Study Looks at Effectiveness of Inpatient Mobility Technicians

Nurses study their impact on patient outcomes

When hospitals utilize mobility technicians, individuals hired to supplement the nursing staff with patient mobility and ambulation, patients may have improved outcomes. This was a finding from a study conducted by nurses on two medical surgical units at Cleveland Clinic’s Euclid Hospital.

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“The study had some interesting findings related to falls and patient disposition,” says Nurse Manager Vickie Gardner, MSN, RN, at Cleveland Clinic Euclid Hospital. In the second half of the study, the research team found that patients with mobility technicians had a higher discharge to home versus other dispositions. The raw data also showed a higher fall rate among patients seen by mobility technicians. This raised new questions for the research team. Were there more falls because patients had increased mobility and they now were getting out of bed without calling for help?

Research has shown that prolonged immobilization of patients can lead to poor patient outcomes that are reflected in higher fall rates and increased length of stay. This led Gardner and her nursing colleagues to conduct their own study to examine whether employing dedicated mobility technicians focused on mobility and ambulation would improve patient outcomes.

The nursing research team applied for and received a $150,000 grant from Cleveland Clinic’s Risk Management Funding Group, which allowed them to hire and train 4.1 full-time equivalent personal care nursing assistants to become mobility technicians. Then, using a cross-over, interventional design, they deployed the technicians for alternating six-month periods on two medical-surgical units during 2015 and 2016.

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The mobility technicians received a two-week specialized orientation focused on safe transfer techniques, range of motion exercises and accurate documentation in the medical record. The mobility technicians were scheduled from 7 a.m. to 7:30 p.m., seven days a week. They aided the nurses in promoting mobilization and active range of motion a minimum of three times during the day for each patient.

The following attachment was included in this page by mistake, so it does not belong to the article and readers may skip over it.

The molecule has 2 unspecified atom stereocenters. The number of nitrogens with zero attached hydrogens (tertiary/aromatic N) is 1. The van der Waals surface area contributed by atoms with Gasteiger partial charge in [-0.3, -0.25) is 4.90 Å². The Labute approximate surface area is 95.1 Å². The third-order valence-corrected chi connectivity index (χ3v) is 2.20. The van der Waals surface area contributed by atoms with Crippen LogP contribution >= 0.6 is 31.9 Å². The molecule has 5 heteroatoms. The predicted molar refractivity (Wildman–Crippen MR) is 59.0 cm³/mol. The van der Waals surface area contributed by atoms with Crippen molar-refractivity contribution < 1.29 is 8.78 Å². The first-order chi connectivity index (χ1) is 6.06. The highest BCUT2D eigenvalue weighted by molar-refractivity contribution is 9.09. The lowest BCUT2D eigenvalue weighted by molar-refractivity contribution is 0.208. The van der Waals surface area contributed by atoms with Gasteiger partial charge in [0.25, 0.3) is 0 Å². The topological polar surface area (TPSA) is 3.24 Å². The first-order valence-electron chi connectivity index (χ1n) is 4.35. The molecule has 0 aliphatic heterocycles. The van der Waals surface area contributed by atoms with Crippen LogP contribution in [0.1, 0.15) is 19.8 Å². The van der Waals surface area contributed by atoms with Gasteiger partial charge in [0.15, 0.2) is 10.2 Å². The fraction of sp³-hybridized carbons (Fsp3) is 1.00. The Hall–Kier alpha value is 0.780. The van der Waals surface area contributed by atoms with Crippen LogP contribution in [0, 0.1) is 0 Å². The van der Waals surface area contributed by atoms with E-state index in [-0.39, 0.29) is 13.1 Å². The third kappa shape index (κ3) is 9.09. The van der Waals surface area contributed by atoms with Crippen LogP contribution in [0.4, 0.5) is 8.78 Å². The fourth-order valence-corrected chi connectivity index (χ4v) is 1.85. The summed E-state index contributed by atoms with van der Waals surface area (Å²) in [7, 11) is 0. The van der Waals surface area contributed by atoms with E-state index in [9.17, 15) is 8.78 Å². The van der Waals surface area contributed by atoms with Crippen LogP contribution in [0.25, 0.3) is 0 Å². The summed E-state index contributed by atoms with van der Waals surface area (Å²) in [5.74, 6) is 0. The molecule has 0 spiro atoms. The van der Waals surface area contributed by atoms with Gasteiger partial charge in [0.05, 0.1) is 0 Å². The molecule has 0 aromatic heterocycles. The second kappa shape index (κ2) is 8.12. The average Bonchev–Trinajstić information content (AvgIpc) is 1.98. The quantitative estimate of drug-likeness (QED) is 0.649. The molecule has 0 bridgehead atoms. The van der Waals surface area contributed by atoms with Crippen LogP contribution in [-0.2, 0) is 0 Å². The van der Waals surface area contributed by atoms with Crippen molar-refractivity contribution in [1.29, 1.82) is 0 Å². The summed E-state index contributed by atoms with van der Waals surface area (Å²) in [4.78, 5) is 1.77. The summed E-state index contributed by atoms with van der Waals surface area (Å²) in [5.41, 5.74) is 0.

Gardner and her colleagues used electronic medical records to look at patient metrics concurrently and retrospectively, including pressure ulcers, catheter use, fall frequency, length of stay and readmission rates. Analysis of the data showed patients who received help from the mobility technicians were discharged home at a higher rate, 54 percent versus 49 percent, compared to patients on the usual care unit.

Although the fall rate seemed higher numerically on both units when mobility technicians were in use — after analysis, that fall rate was “not statistically significant.” After interviewing patients, Gardner learned many were eager to get out of bed after ambulating earlier with a mobility technician and were more willing to get out of bed without calling for assistance. There were no hospital acquired pressure ulcers and only one catheter associated urinary tract infection (CAUTI) event during the study timeframe, therefore, no formal statistical analyses of these measures were performed.

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Gardner says more in-depth research is needed to identify significant metrics. Interviews with nursing staff and patients provided positive feedback and the desire to continue the mobility program. Patients reported that they appreciated the mobility technicians and that the encouragement and support they provided helped motivate them to get out of bed more often. The nursing staff also felt the additional support of the mobility technicians increased patient mobility and promoted awareness for the need to be active while in the hospital.

In addition to Gardner, the research team included Dawn Bailey, BSN, MAOM, RN, NEA-BC; Jackie Difiore, MSN, MHA, RN; and Esther Bernhofer, PhD, RN-BC